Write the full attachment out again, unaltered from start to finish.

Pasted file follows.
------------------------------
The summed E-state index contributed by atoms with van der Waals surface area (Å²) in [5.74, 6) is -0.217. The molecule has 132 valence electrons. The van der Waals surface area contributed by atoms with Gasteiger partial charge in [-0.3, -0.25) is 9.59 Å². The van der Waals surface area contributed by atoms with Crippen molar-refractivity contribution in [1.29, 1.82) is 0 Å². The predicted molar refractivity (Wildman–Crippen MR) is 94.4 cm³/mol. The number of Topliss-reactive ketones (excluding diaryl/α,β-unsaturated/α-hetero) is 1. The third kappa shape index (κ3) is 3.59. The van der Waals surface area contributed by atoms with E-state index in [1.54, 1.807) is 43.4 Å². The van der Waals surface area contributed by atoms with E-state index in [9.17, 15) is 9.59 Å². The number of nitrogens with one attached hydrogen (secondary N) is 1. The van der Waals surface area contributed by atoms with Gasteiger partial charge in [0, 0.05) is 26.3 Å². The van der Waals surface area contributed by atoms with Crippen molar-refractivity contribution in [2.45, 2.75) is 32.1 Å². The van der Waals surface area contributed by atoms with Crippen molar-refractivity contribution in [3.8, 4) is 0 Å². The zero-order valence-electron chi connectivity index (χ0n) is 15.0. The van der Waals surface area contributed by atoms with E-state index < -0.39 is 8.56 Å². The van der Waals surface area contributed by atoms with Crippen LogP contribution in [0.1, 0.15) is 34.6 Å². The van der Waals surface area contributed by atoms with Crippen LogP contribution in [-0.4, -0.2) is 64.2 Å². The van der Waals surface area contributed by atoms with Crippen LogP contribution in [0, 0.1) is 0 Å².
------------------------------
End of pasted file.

The summed E-state index contributed by atoms with van der Waals surface area (Å²) in [5.74, 6) is -0.217. The molecule has 132 valence electrons. The van der Waals surface area contributed by atoms with Gasteiger partial charge in [-0.3, -0.25) is 9.59 Å². The van der Waals surface area contributed by atoms with Crippen molar-refractivity contribution in [1.29, 1.82) is 0 Å². The predicted molar refractivity (Wildman–Crippen MR) is 94.4 cm³/mol. The number of Topliss-reactive ketones (excluding diaryl/α,β-unsaturated/α-hetero) is 1. The third kappa shape index (κ3) is 3.59. The van der Waals surface area contributed by atoms with E-state index in [1.54, 1.807) is 43.4 Å². The van der Waals surface area contributed by atoms with E-state index in [9.17, 15) is 9.59 Å². The number of nitrogens with one attached hydrogen (secondary N) is 1. The van der Waals surface area contributed by atoms with Gasteiger partial charge in [0, 0.05) is 26.3 Å². The van der Waals surface area contributed by atoms with Crippen molar-refractivity contribution in [2.45, 2.75) is 32.1 Å². The van der Waals surface area contributed by atoms with Crippen molar-refractivity contribution in [3.8, 4) is 0 Å². The zero-order valence-electron chi connectivity index (χ0n) is 15.0. The van der Waals surface area contributed by atoms with E-state index < -0.39 is 8.56 Å². The van der Waals surface area contributed by atoms with Crippen LogP contribution in [0.1, 0.15) is 34.6 Å². The van der Waals surface area contributed by atoms with Crippen LogP contribution in [-0.4, -0.2) is 64.2 Å². The van der Waals surface area contributed by atoms with Crippen LogP contribution in [0, 0.1) is 0 Å².